Medical necessity denials are encountered for many reasons—a cloak of many colors. Generally, medical necessity is used to describe care that is reasonable, necessary, and/or appropriate, based on evidence-based clinical standards of care. Payer policies and legal challenges for coverage of services are based on slight variation of this general definition and of course are subject to interpretation. Payers, in earlier years, would not have dared to deny a service provided by physician as “not medically necessary.” That has gradually changed, with the changes coming exponentially in the last few years.
The practical application of medical necessity has taken many forms, and in this increasingly complex world of health care, understanding these applications has become a critical component of your business. We will explore a few of these areas in this article and outline some solutions that can be implemented in your business process.
Necessity a factor in value-based pay
Although payment under fee-for-service systems is the primary focus of most medical necessity policies, value-based payment systems also rely on medical necessity for both payment comparison and as a measure of the care provided. In short, medical necessity is not going away as we move to value-based payment systems.
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Some of the best-known medical necessity-based payment policies fall under published coverage policies. Medicare policies include National Coverage Decisions (NCD), Local Coverage Decisions (LCD), and non-coverage decisions included in the fee schedule. Private payers and other government payers will have published policies as well. These policies will include:
- ICD-10 restrictions indicating that services will be considered medically necessary and payable only with listed Dx codes
- ICD-10 restrictions indicating that services will not be paid for certain diagnosis codes
- frequency restrictions indicating how often a service may be reported and paid
- treatment restrictions indicating treatments that have been provided and failed prior to considering a service or drug as medically necessary and payable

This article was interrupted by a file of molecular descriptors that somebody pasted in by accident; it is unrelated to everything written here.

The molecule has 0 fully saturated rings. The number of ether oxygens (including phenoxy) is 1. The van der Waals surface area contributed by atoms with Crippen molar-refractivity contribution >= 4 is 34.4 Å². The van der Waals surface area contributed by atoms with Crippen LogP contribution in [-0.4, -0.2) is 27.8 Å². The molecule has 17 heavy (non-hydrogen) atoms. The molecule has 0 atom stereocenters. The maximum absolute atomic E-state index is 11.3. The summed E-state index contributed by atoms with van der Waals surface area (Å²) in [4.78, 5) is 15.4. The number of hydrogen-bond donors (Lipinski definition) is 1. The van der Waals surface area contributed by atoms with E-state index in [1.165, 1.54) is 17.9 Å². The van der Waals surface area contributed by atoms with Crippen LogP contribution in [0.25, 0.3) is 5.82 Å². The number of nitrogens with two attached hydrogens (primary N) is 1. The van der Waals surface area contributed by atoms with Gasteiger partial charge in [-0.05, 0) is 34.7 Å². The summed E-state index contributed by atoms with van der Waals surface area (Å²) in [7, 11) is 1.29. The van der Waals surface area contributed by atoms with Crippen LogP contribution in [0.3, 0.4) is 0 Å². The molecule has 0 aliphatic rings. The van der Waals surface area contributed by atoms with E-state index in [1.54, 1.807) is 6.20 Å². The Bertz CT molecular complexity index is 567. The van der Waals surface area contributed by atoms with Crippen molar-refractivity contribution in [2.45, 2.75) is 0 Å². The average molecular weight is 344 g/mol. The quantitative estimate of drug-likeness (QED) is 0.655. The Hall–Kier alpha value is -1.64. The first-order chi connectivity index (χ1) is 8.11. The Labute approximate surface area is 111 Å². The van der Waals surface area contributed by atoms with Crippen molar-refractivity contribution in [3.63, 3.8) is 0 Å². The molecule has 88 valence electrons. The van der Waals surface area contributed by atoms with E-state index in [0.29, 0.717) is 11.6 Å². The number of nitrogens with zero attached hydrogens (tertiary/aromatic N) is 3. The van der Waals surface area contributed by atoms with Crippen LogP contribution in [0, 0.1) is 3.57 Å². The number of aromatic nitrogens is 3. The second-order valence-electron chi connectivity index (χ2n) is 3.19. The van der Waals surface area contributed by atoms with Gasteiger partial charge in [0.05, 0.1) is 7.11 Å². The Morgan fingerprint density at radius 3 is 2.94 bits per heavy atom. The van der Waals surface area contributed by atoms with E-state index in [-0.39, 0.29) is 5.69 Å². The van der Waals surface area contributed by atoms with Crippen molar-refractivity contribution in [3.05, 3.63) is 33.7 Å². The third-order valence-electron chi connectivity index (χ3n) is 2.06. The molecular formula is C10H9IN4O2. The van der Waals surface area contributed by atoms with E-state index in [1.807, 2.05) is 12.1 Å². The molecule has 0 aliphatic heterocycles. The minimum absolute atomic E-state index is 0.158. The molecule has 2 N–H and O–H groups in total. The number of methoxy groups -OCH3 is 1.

- time-based restrictions indicating when a service may be reported for a patient and considered medically necessary and payable in relation to other services or procedures provided
- coverage in total indicating that a service is considered either not yet proven to be medically necessary or has proven not to be medically necessary and therefore not payable or covered as medically unnecessary (ie, new technology or drugs)
- statutory/policy coverage exclusion indicating a service is not considered medically necessary because the service is not a part of the plan or service package as dictated by statute or by plan type (ie, cosmetic surgery and some preventive services).
Services provided that do not meet these published rules will be denied for medical necessity. Not all of these published guidelines make sense, and we have often received documents and calls pointing to the fact these guidelines do not conform to the true definition of “medically necessary.”
More recently, we have seen an increase in medical necessity denials that are not based on published policy but instead appear to be arbitrary denials that portend to be based on specialty society guidelines, standard of practice, or practice patterns. We add downcoding of services to this group of medical necessity denials. Many of these types of denials, although labeled as medical necessity denials, are actually a thinly disguised request to review medical records or hassle the physician group to avoid payment.